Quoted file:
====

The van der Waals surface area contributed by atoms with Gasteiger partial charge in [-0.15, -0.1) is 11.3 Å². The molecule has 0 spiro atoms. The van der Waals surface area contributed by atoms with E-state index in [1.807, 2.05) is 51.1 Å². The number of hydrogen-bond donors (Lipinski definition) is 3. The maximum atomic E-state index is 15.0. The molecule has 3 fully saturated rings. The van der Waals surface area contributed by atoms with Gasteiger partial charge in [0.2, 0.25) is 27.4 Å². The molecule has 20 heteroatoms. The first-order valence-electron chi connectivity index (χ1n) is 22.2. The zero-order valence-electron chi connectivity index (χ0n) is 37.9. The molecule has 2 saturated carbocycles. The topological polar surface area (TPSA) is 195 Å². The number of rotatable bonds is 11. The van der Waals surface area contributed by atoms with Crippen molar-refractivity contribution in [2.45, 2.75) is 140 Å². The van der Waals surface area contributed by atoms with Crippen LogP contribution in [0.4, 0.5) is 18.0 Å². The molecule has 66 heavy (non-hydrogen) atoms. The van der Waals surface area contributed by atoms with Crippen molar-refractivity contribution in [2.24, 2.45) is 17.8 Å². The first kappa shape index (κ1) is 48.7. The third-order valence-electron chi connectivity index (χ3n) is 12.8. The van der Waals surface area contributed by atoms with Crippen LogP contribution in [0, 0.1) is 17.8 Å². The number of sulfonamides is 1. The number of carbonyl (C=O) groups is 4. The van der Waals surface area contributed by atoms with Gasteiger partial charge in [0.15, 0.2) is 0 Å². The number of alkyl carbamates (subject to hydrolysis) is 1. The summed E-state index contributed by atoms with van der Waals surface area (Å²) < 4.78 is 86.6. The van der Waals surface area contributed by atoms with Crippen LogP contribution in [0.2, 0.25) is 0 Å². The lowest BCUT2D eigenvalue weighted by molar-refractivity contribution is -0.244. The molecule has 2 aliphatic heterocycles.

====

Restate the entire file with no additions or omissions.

The van der Waals surface area contributed by atoms with Gasteiger partial charge in [-0.15, -0.1) is 11.3 Å². The molecule has 0 spiro atoms. The van der Waals surface area contributed by atoms with E-state index in [1.807, 2.05) is 51.1 Å². The number of hydrogen-bond donors (Lipinski definition) is 3. The maximum atomic E-state index is 15.0. The molecule has 3 fully saturated rings. The van der Waals surface area contributed by atoms with Gasteiger partial charge in [0.2, 0.25) is 27.4 Å². The molecule has 20 heteroatoms. The first-order valence-electron chi connectivity index (χ1n) is 22.2. The zero-order valence-electron chi connectivity index (χ0n) is 37.9. The molecule has 2 saturated carbocycles. The topological polar surface area (TPSA) is 195 Å². The number of rotatable bonds is 11. The van der Waals surface area contributed by atoms with Crippen molar-refractivity contribution in [2.45, 2.75) is 140 Å². The van der Waals surface area contributed by atoms with Crippen LogP contribution in [0.4, 0.5) is 18.0 Å². The molecule has 66 heavy (non-hydrogen) atoms. The van der Waals surface area contributed by atoms with Crippen molar-refractivity contribution in [2.24, 2.45) is 17.8 Å². The first kappa shape index (κ1) is 48.7. The third-order valence-electron chi connectivity index (χ3n) is 12.8. The van der Waals surface area contributed by atoms with Crippen LogP contribution in [0, 0.1) is 17.8 Å². The number of sulfonamides is 1. The number of carbonyl (C=O) groups is 4. The van der Waals surface area contributed by atoms with Gasteiger partial charge in [0.15, 0.2) is 0 Å². The number of alkyl carbamates (subject to hydrolysis) is 1. The summed E-state index contributed by atoms with van der Waals surface area (Å²) < 4.78 is 86.6. The van der Waals surface area contributed by atoms with Crippen LogP contribution in [0.2, 0.25) is 0 Å². The lowest BCUT2D eigenvalue weighted by molar-refractivity contribution is -0.244. The molecule has 2 aliphatic heterocycles.